Night Sweats/Terrors and Alcohol Poisoning a Story
I'm happy to have found this forum. My wish in this post is to shed some light on topics that can be very unique to a specific person. Here is my story on how I almost died.
One summer day, several years ago, my friend and I decided to go golfing. Carpe Diem, right?!
We had a few beers on the course, but nothing extreme. Afterwards, we parted ways. I decided to go and grab a final drink at PJ Wheelihans. Jack on the rocks, it was, which is my go to drink of choice.
I went home (not very intoxicated), and went to bed. At 6am, the nightmare began as it now usually does when I drink.
I had sweated out completely and didn't even have the energy to lift my head off of the pillow. Luckily, my phone was next to me. I called my Mom, who in turn called 911. It took the ambulance approximately an hour to arrive at my house. They treated me like a joke, which is besides the point of this posting.
I remember telling my Mom that I loved her before the ambulance team carried me out of the house. I knew I was dying.
I arrived at the hospital. First the nurses took my core temperature which was an unbelievable 83.5 degrees. I saw panic, before I knew, docotrs and nurses were surrounding me. They took my blood glucose level, 7. My organs were already beginning to shut down. The fact that I was conscious was apparently a miracle. "Stay with us, what's your birthday, what's your mothers name"??? Darkness.....
I awoke with a heat shield around my body. Miraculously, I came back to life.
The doctors ran every test imaginable: MRI brain scans, thyroid, adrenal glands, they checked for pancreatic tumors. They were stumped.
I told them that I had a few drinks the day before but not anywhere near enough to cause this reaction. I was a fool.
I was discharged 5 days later after spending time in the heart monitoring ward. The doctors summed it up as an "Undiagnosed" issue.
But, I know the truth. It was the booze. My body and mind can simply no longer handle the effects of the drug.
I have battled with extreme anxiety and depression ever since my father dies when I was 17. I went of the rails, sometimes coming back...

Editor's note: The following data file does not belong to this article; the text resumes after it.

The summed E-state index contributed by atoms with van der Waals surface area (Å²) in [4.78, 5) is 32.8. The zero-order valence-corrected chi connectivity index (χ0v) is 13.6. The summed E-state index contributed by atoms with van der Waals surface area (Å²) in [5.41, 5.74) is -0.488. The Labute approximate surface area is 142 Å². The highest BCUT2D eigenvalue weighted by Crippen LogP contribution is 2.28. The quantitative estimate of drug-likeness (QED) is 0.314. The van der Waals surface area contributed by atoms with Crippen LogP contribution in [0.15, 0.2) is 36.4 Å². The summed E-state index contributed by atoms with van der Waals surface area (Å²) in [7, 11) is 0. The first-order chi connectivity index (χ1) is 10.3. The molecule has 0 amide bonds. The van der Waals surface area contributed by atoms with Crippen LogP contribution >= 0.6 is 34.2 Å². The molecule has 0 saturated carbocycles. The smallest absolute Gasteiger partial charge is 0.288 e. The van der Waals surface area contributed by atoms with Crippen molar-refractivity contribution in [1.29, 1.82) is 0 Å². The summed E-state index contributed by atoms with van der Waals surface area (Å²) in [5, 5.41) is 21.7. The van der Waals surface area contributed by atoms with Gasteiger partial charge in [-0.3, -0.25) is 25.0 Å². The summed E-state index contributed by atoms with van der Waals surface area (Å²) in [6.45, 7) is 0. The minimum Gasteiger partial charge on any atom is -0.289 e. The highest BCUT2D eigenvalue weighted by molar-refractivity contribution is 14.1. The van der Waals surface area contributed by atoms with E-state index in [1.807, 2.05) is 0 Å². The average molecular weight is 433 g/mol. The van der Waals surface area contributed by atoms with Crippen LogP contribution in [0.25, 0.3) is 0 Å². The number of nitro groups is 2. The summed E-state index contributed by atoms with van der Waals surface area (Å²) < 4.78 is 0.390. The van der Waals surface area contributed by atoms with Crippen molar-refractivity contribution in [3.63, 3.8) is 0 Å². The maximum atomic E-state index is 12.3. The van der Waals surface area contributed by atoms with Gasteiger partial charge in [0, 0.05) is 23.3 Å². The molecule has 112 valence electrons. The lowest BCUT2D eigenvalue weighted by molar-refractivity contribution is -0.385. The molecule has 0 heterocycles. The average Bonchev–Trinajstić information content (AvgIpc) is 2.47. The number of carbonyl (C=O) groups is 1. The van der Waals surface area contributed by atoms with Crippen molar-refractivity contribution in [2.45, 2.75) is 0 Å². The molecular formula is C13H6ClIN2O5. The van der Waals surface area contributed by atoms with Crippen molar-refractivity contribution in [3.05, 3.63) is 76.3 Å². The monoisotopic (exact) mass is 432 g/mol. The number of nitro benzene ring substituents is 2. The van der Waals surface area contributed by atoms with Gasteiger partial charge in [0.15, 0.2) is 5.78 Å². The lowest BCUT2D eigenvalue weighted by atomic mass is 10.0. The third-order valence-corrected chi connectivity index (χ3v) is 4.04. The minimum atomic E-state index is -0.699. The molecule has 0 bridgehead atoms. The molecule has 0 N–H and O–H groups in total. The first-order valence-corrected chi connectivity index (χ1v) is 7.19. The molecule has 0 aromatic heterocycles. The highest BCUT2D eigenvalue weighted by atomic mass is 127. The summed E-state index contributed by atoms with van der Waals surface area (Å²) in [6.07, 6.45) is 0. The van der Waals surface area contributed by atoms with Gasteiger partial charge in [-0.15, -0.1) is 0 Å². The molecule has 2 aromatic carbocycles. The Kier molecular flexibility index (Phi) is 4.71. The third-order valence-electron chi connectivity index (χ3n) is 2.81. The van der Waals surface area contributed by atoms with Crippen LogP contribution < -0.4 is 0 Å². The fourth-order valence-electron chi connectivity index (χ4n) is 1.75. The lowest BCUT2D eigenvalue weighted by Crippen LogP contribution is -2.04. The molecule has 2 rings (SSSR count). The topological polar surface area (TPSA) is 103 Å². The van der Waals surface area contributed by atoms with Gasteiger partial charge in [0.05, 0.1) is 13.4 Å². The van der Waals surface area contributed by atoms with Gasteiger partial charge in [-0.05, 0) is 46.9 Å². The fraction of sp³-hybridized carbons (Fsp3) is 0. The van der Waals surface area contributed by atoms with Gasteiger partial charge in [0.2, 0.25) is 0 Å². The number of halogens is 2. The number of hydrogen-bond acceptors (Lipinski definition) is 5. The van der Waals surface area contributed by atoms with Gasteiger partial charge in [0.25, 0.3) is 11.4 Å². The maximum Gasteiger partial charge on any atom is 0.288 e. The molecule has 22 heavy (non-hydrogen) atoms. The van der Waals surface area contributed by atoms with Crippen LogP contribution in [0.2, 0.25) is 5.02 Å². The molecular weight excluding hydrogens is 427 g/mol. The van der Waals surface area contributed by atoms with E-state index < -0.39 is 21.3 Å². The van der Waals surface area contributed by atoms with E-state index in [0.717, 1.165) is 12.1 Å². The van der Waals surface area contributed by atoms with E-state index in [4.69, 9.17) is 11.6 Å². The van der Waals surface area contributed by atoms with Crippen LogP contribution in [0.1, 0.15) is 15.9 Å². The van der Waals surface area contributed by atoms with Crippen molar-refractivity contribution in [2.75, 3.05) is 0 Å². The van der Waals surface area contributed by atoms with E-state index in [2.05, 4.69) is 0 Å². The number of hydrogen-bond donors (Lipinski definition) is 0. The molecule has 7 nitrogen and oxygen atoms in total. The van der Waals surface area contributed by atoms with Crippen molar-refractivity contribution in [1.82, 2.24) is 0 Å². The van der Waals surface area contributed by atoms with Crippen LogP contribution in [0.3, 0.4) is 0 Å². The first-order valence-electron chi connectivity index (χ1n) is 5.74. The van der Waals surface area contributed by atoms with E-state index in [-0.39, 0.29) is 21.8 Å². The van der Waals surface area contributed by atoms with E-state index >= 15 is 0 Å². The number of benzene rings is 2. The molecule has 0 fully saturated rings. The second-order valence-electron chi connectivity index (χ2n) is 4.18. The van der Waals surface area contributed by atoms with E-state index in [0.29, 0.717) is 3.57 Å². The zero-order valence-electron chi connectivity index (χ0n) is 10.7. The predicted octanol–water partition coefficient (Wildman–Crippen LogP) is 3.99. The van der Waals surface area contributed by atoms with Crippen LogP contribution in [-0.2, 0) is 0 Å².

Anyways, this undiagnosed event along with many other "occurrences" in my life, just created more confusion and spurred many more questions.
This leads to last night: I had five drinks over the course of the night. Sure as ****, I wake up at around 5 AM in a panic. I could feel that my body was reaching the point of sweating out. When these "episodes" happen, I am always weak.
I popped half a zannie and went back to bed. That seemed to quiet the storm.
Anyways, I'm sick and tired of these ******* nightmares.
I began therapy a month ago, willingly and am working it.
Let's just say I wanted to test fate a bit last night. Fate won.
So, in conclusion this is my analysis:
I binge drank throughout high school and my 20s. I am now 32. Sometimes, (not all times) when I drink, these night terrors/sweats plague me. I have concluded that my central nervous system is shot ( I get extreme anxiety when driving and also experience anxiety when engaging in other activities that most normal people have zero issue with). As you can see the paranoia is real, but at least I have reason.
I've always found that socializing normally without booze is an incredibly difficult thing for me to do. The sad thing is that I used to be the life of the party and actually pulled people in instead of nervously driving them away.
I stay away from these settings for months at a time, sober. When I fall back in, I just pick up drinking where I left off.
I'm sick of miserably suffering. My life has been full of tragedy. Besides my Father dying at an early age, there are so many other tragedies that occurred one after another.
I feel like a boxer who was knocked out, but instead of being allowed to get up and recover, I was continuously punched over and over again while still bloodied, on the ground.
But, don't pity me, I won't pity you nor pity myself. Resilience is the only reason I still breathe today.
I hope some of you can connect in some way to this story. Responses are not only welcome, they are encouraged.
Thank you for listening to my story.